The first communication protocol on the Arduino introduced to users is Serial Communication (“Serial” for short). It is the way the Arduino communicates with the user’s computer via USB connection, and can be a way by which the Arduino can communicate with peripheral electronics as well. Serial is a simple communication protocol to implement because its implementation only requires one Transmitting (TX) and one Receiving (RX) line (essentially just two wires) connected between the Arduino and the peripheral device. On the Arduino, Digital Pin 0 can be used as the RX pin, and Digital Pin 1 can be used as the TX pin. Wires connected to these two pins can be attached on the other end to another circuit board or even another Arduino, but it is important to remember that the RX line for one device will become the TX line for the other (the two wires will be connected to an RX pin on one and and a TX pin on the other).

Arduino connected to XBee via serial
An example of wiring the Arduino to communicate via Serial with an XBEE RF module.

We can now focus on the software implementation of Serial on the Arduino.  Arduino provides a “Serial” library to implement communication over the default Serial pins (Digital Pins 0 and 1) and a “Software Serial” library to define and use two other Digital as Serial RX/TX pins.  For a detailed overview of the Serial library visit https://www.arduino.cc/en/Reference/Serial. Some basic functions that will almost always be used in the software include the following:

  • Serial.begin, which initializes communication at a specified integer baud rate (a measurement of signal transmission speed) in the void setup method
  • Serial.print and Serial.println, which print data to the Serial Monitor in the Arduino IDE
  • Serial.write and Serial.read, which write and read byte data over the TX/RX lines respectively
  • Serial.available(), which returns the number of bytes available to read over the serial connection

Here’s some code for communicating over an XBEE module connected to the Arduino’s Digital Pins 0 and 1.  In this example, the Arduino sends 1 or 0 over Serial to the XBEE module, which will then transfer that data to another paired module and in-turn to another Arduino.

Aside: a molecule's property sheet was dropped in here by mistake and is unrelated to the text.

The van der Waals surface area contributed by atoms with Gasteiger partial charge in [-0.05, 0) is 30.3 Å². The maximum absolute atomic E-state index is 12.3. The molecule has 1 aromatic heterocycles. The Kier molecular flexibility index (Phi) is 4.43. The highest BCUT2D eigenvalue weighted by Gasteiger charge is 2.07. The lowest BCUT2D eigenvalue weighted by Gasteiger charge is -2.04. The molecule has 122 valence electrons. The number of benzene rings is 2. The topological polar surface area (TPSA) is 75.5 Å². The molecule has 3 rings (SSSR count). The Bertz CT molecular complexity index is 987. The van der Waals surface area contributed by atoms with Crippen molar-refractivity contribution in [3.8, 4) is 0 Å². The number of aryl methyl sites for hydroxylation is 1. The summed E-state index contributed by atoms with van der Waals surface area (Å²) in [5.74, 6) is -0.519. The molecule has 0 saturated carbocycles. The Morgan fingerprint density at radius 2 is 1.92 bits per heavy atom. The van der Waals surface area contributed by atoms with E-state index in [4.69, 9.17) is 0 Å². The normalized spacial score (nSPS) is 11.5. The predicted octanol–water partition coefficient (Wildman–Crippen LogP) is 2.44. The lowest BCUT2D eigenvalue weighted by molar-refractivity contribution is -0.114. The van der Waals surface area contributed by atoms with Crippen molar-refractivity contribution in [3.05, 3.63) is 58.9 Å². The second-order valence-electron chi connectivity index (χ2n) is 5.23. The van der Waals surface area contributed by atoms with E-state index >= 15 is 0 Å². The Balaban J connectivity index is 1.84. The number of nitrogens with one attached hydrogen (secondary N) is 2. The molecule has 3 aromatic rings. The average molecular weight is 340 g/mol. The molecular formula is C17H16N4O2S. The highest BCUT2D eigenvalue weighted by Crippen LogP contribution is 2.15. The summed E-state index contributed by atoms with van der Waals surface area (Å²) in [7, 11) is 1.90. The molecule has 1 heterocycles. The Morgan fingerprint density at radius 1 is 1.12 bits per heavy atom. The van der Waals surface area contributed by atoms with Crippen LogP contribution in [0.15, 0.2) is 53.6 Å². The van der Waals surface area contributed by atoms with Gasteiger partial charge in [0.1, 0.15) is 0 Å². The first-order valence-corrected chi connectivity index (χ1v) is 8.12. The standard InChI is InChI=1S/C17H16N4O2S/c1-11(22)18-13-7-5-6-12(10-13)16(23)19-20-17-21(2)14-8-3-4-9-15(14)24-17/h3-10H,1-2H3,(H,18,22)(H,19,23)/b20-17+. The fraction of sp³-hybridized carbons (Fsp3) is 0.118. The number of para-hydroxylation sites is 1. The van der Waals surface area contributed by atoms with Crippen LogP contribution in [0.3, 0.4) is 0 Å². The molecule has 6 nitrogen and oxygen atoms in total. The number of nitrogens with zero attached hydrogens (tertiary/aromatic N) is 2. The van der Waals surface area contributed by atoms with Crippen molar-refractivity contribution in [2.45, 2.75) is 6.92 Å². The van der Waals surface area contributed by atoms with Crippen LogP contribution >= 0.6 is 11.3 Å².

//sending (Arduino 1)
void setup() {
Serial.begin(9600);
}


void loop() {
Serial.write(1);
delay(1000);
Serial.write(0);
delay(1000);
}


//receiving (Arduino 2)
void setup() {
Serial.begin(9600);
}


void loop() {
if (Serial.available() > 0) {
int data = Serial.read();
if (data==1) {
digitalWrite(13, HIGH);
}
else {
digitalWrite(13, LOW);
}
}
}

 

Now that you’ve read through this tutorial on the basics of using an Arduino with other components and/or custom circuits, you can start developing your own simple Arduino projects based on the principles of Digital/Analog inputs and outputs and on Serial communication! In the next tutorial, I’ll introduce the I2C protocol, using pull-up and pull-down resistors on digital inputs where appropriate, and how to use the Arduino to control motors through Pulse-Width Modulation (PWM)!

 

Courtesy to Fritzing and Arduino for the images used in this article.

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Rahul Iyer

Author
I study Electrical Engineering at UCLA, and love to work on electronics and robotics projects as a hobby. I'm a strong believer in the engineer's motto: "If it ain't broken, take it apart and fix it."